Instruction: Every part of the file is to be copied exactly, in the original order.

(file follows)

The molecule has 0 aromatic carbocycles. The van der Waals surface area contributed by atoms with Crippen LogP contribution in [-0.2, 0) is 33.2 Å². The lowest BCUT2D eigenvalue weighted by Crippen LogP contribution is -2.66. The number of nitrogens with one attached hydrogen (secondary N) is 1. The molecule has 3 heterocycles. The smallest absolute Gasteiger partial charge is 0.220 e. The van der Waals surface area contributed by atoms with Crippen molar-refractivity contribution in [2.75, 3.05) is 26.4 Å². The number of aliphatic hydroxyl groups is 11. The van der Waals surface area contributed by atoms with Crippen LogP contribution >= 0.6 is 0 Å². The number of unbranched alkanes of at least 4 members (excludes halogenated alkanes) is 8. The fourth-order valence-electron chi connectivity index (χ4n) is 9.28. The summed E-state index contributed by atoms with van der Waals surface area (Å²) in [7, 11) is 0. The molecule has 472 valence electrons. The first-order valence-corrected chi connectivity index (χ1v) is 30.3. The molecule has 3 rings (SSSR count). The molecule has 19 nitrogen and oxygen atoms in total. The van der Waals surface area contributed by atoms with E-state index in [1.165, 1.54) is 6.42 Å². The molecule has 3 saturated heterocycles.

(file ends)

The molecule has 0 aromatic carbocycles. The van der Waals surface area contributed by atoms with Crippen LogP contribution in [-0.2, 0) is 33.2 Å². The lowest BCUT2D eigenvalue weighted by Crippen LogP contribution is -2.66. The number of nitrogens with one attached hydrogen (secondary N) is 1. The molecule has 3 heterocycles. The smallest absolute Gasteiger partial charge is 0.220 e. The van der Waals surface area contributed by atoms with Crippen molar-refractivity contribution in [2.75, 3.05) is 26.4 Å². The number of aliphatic hydroxyl groups is 11. The van der Waals surface area contributed by atoms with Crippen LogP contribution >= 0.6 is 0 Å². The number of unbranched alkanes of at least 4 members (excludes halogenated alkanes) is 8. The fourth-order valence-electron chi connectivity index (χ4n) is 9.28. The summed E-state index contributed by atoms with van der Waals surface area (Å²) in [7, 11) is 0. The molecule has 472 valence electrons. The first-order valence-corrected chi connectivity index (χ1v) is 30.3. The molecule has 3 rings (SSSR count). The molecule has 19 nitrogen and oxygen atoms in total. The van der Waals surface area contributed by atoms with E-state index in [1.165, 1.54) is 6.42 Å². The molecule has 3 saturated heterocycles.